By Sean Hartnett
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Will the real Dan Girardi please stand up? If the Rangers are to live up to expectations, they’re going to need a return to form from their 31-year-old shutdown man.

For the bulk of the first half, Girardi has struggled with puck management and has appeared slow-footed. The latter could be attributed to a cracked right knee cap, which has caused painful swelling. After a five-game layoff, Girardi returned to game action as the Rangers began their post-holiday schedule with a 5-3 road defeat to the Nashville Predators.

Let’s make this crystal clear. Alain Vigneault and the Rangers’ organization as a whole view Girardi as an instrumental piece to their winning formula – and why shouldn’t they? He’s earned that trust through performing at crunch time in the most pressured playoff games.

“He’s an absolute animal,” defenseman Keith Yandle said of Girardi earlier this season. “He doesn’t play easy minutes. Whenever there’s a scrum, or a shot to be blocked or a tough position to be in, he’s the guy the team’s counting on to do it. He does it night in and night out. He obviously has the respect of everyone around here and throughout the league. It goes without saying that he’s one of the biggest warriors I’ve played with.”

Girardi and 28-year-old Marc Staal are the two longest-tenured Rangers defensemen, and they were pillars of their run to the 2014 Stanley Cup Final. They haven’t played up their standard so far this season, and each has logged heavy, physically demanding minutes. Even captain Ryan McDonagh’s game has lacked the consistency of years past.

According to War-On-Ice.com, Girardi’s five-on-five on-ice Corsi differential of minus-181 is the worst of all NHL skaters. McDonagh is 15th-worst among defenseman at minus-100 and Staal is 17th-worst among blue liners at minus-95. But advanced statistics only paint part of the picture.

There’s a school of thought that Girardi has already hit the decline and his presence on the top defensive pairing drags down the play of McDonagh, who has performed noticeably better with Kevin Klein on his right side.

Again, the key word is trust. Since arriving in New York, Vigneault has put his faith in his veterans to play their way into form. Perhaps as the swelling in his knee goes down, Girardi will return to his A-game. Say what you’d like about his first half, but he typically finds a way to raise his game in time for the playoffs.

Through no fault of his own, 23-year-old defenseman Dylan McIlrath is set to be a healthy scratch for a second consecutive game. McIlrath leads the Rangers with a five-on-five on-ice Corsi For percentage of 53.5. Despite playing just 17 games, his plus-31 five-on-five Corsi differential only trails team leader Keith Yandle’s plus-33. McIlrath has largely put in steady performances, and you don’t want to see a kid’s progress halted by a spell in the press box. Somehow, someway, Vigneault needs to find a way to get him back in the lineup.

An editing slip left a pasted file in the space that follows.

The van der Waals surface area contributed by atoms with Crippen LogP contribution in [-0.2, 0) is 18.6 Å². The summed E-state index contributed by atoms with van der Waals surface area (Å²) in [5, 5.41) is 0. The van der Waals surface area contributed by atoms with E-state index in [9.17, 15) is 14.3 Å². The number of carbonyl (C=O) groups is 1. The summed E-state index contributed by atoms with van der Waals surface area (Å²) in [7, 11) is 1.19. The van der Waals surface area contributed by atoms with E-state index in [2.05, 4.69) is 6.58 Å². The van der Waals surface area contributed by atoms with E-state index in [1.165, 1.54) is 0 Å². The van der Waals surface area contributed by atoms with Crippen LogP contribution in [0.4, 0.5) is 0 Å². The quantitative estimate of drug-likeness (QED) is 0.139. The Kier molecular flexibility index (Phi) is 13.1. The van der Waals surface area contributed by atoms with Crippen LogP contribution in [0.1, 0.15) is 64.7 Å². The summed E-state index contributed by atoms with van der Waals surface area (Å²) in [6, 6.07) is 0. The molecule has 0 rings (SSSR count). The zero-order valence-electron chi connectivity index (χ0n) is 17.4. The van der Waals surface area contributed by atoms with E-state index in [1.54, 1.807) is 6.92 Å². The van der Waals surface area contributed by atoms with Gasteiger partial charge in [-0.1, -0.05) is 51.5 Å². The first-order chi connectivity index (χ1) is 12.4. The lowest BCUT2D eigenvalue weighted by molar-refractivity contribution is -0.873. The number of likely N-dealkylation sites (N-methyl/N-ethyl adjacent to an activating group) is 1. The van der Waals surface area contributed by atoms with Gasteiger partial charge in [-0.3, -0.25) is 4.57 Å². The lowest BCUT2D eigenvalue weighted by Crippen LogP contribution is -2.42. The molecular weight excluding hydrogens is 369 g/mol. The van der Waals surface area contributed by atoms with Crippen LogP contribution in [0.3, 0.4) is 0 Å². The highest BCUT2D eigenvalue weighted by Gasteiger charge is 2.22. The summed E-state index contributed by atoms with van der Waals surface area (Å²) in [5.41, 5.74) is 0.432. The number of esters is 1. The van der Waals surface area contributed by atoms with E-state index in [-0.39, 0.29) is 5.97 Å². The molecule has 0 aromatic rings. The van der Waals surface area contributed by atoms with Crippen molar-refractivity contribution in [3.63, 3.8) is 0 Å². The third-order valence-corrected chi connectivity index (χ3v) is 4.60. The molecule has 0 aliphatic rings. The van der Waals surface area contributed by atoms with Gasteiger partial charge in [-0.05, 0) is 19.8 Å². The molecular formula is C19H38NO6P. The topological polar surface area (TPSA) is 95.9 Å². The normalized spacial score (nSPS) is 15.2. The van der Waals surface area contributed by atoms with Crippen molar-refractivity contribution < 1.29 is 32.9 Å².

One player who needs to earn back Vigneault’s trust is Kevin Hayes. Heading into Wednesday’s game in Tampa, much of the chatter is revolving around Vigneault directing pointed comments at the second-year forward. Vigneault did not hold back his criticisms of the 6-foot-5 forward and confirmed to reporters in Nashville that Hayes will be a healthy scratch for Wednesday’s game at Amalie Arena.

“At this time, unless something changes, he’s definitely not going to play,” Vigneault told The Record’s Andrew Gross following Tuesday’s practice in Nashville. “I think we all have our tipping points and I think Kevin has had an extra long leash, especially considering (Derek) Step(an) was out for quite some time. But there’s just nothing going on.

“And at the end of the day, we’re at the point now where we’ve got to make some decisions in the best interests of the team. When you go through a season, there are phases where you’re trying to develop. You’re trying to work as you’re trying to win. Obviously winning is always the final component to everything. But in the area beyond that, you’re trying to find out about people.

“In Kevin’s case, I think we made it clear our expectations about him, and what we felt he could do were very high. Obviously he hasn’t lived up to that. Did we overestimate his possibilities? I don’t know. Time will tell. But I do know what we’re seeing now is not good enough.”

After a standout rookie season which earned him plaudits for his poise and maturity, Hayes is underperforming in year two. He has collected 17 points (six goals, 11 assists) through 37 games and is goalless in his last 16 games.

Maybe this kind of wake-up call is what Hayes needs at this stage of his career. A growing number of writers have criticized his effort level and there’s been times when Hayes has glided back on odd-man rushes. In the case of many promising youngsters, there comes a time when they need to learn a hard lesson about what it takes to earn their place. Given his mature nature, it wouldn’t be surprising to see Hayes take AV’s comments seriously and strive toward meeting expectations.

Follow Sean on Twitter @HartnettHockey

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